The UF/IFAS Communications (ICS) branding website houses many PDF and JPG downloads. ICS provides items like infographics, flyers, posters, factsheets, and cards for you to download and use in emails, social media, print, and more. It is best to use the PDF version when printing, as that is a higher-quality file. When using them digitally, you must do so in an ADA-compliant way. This article will tell you how to follow ADA compliance in various digital uses when using files downloaded from the UF/IFAS Branding website. Note that PDF files posted to the Branding website before 2020 are not ADA-compliant as we just began learning the process to do so that year.
What is the Difference Between a PDF and a JPG in Terms of ADA Compliance?
ADA-compliant PDFs are files that a screen reader can read aloud. Some things we consider when making files for screen readers include reading order, color contrast, descriptive hyperlinks, and image alternative text. These things and more will assist the reader in understanding the content provided.
JPG files are not ADA-compliant because each is a single image; screen readers will not recognize any text or images on the file. It is best to provide ADA-compliant PDFs to read the information on files that contain text rather than placing alternative text on the JPGs. Read below for more details on this.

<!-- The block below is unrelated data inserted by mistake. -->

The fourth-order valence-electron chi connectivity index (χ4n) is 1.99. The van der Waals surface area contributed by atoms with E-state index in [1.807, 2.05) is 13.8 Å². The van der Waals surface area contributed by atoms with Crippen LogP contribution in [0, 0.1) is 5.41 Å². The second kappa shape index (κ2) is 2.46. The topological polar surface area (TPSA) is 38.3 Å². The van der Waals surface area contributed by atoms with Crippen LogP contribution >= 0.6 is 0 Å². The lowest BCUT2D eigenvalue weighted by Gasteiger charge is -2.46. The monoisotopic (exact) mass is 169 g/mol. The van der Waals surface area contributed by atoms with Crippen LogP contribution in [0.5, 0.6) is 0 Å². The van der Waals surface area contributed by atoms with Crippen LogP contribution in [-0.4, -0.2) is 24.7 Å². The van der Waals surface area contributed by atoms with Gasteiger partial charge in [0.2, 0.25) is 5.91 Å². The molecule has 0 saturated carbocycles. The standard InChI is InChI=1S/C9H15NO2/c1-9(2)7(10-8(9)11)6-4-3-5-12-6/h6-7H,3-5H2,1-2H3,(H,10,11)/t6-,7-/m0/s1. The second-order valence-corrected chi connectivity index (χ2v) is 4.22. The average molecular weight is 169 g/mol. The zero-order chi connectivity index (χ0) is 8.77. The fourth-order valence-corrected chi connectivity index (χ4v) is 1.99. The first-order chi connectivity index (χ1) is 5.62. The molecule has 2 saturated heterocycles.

When and How to use JPGs and PDFs
Email: place the JPG in the body of an email and then attach the ADA-compliant PDF to the email.
Social Media: There are multiple options that you can choose from when posting JPGs on social media to create ADA compliance.
- For simple graphics and images, add alternative text in the description. You would do this for simple graphics or pictures only.
- Each platform has a different amount of character limits for the alternative text. For example, the character limits for a few popular social media platforms are below:
- Twitter allows for 1,000 characters,
- LinkedIn allows for 256 characters, and
- Facebook and Instagram allow for 100 characters.
- For complex images, add a hyperlink in the post text that directs the viewer to the PDF version of the piece. Adding the link takes the reader a PDF they can download and listen to using a screen reader.
Hopefully, this article has given you some clarity on using PDFs versus JPGs when you download items from the UF/IFAS branding website: https://branding.ifas.ufl.edu/templates-and-downloads/
For information on writing alt text, check out this blog: https://blogs.ifas.ufl.edu/ifascomm/2021/12/01/image-alternative-text-ada-compliance/
For more information about adding alt text to images on social media platforms, watch this video (from 4:58 to 25:06) put together by UF’s social media specialist: https://vimeo.com/777091533?embedded=true&source=vimeo_logo&owner=156480362